Family Matters: Substituting people with screens

Too much: The problem arises when children replace face-to-face time with screen time.
Too much: The problem arises when children replace face-to-face time with screen time.

How much exposure to IT is okay and how much is problematic for young children? This question has been asked again and again and there are endless debates as people argue a range of different perspectives.

I am not sure we can answer definitively at this point. In this column, I’ll present some evidence shared with me by a colleague who recently returned from a conference where a speaker, Mari Swingle, presented her position. Mari Swingle is a practicing neuro-therapist and behaviour specialist and she argues in her new book that early introduction of digital media is changing the way infants’ brains develop. Let me try and explain her argument.

We know that developing secure and loving relationships with people (ideally family members) is absolutely crucial for healthy development. These relationships develop from the moment of birth. Loving relationships can provide the necessary buffer that protects children from environmental stress and this protection creates the foundation upon which healthy social, emotional and behavioural development grows.

I am saying that it is important for infants we demonstrate we are there for them, we are emotionally available.

Swingle argues that it is no longer uncommon for parents to provide their infant with a tablet or equivalent as a substitute for their attention. Babies are biologically primed to seek out the attention of other people; they look towards the human face from the moment of birth, and they orient towards the human voice. From a few hours old, they show us they would much rather gaze at a human face than any other visual signal. If we consistently provide them with a screen / IT device instead of this human face and voice operating in real time, then we are teaching them to value what they see on the screen ahead of interacting with a live human being.

The more infants are given technology as a substitute for human interaction, the more we are reinforcing this lesson, and the more likely we are shaping the behaviour of the future toddler, young child and teenager who will actively seek IT engagement ahead of human interaction. Swingle argues that this actually shapes the way the infants’ brain develops so that we are creating a child who gets more pleasure from interacting with a screen than interacting with another human being.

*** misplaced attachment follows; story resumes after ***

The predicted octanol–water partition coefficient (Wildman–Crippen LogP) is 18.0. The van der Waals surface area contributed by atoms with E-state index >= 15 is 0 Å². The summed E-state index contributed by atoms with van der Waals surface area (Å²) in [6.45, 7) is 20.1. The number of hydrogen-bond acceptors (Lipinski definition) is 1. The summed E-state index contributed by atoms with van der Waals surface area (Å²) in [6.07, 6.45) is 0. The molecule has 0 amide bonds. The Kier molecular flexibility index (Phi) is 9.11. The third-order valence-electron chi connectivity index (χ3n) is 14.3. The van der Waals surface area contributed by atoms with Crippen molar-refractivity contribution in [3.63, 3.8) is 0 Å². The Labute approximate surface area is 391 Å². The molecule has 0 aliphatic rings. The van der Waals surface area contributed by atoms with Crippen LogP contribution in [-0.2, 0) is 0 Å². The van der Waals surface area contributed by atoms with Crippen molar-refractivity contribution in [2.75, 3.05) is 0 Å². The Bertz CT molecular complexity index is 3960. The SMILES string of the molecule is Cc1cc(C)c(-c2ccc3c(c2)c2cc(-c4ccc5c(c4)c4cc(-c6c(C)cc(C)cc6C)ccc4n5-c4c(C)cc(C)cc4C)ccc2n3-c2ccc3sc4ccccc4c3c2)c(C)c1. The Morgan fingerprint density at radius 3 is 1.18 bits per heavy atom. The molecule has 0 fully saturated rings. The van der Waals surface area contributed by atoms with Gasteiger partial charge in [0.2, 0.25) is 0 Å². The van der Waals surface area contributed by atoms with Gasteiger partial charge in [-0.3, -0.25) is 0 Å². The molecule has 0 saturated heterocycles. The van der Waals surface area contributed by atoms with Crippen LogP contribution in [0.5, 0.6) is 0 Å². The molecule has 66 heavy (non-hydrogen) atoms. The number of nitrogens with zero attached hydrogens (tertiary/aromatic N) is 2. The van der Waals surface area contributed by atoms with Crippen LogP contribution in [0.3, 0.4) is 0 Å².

The key element of Swingle’s argument is about the substantive substitution of human interaction with IT interaction. I am not claiming that adults need to exclusively focus on infants to the exclusion of all else. In fact, such a focus is often called helicopter parenting as there are major concerns about the emotional development of children reared this way. 

However, I am saying that it is important for infants we demonstrate we are there for them, we are emotionally available. For example, in a restaurant, parents may well want to divert their toddler by providing a tablet to keep the child amused. However this can be supplemented by glances and smiles, making eye contact occasionally, and brief interactions all of which demonstrate that the child is part of the social group sitting around the table. Ideally, we want the child to feel happy being part of this group with the tablet simply a tool to help the child regulate behaviour so the wait for food does not become distressing and stressful.

Unfortunately, what happens too often is that children’s engagement with IT is taken as a signal that adult attention can be diverted elsewhere: how often have parents felt the child is quiet so don’t interfere! We need to engage with our children, we need to make sure that their most interesting learning comes from interacting with other humans, not from interacting with a screen or a device. We need to make sure our children’s brains are wired to get the best rewards from human contact.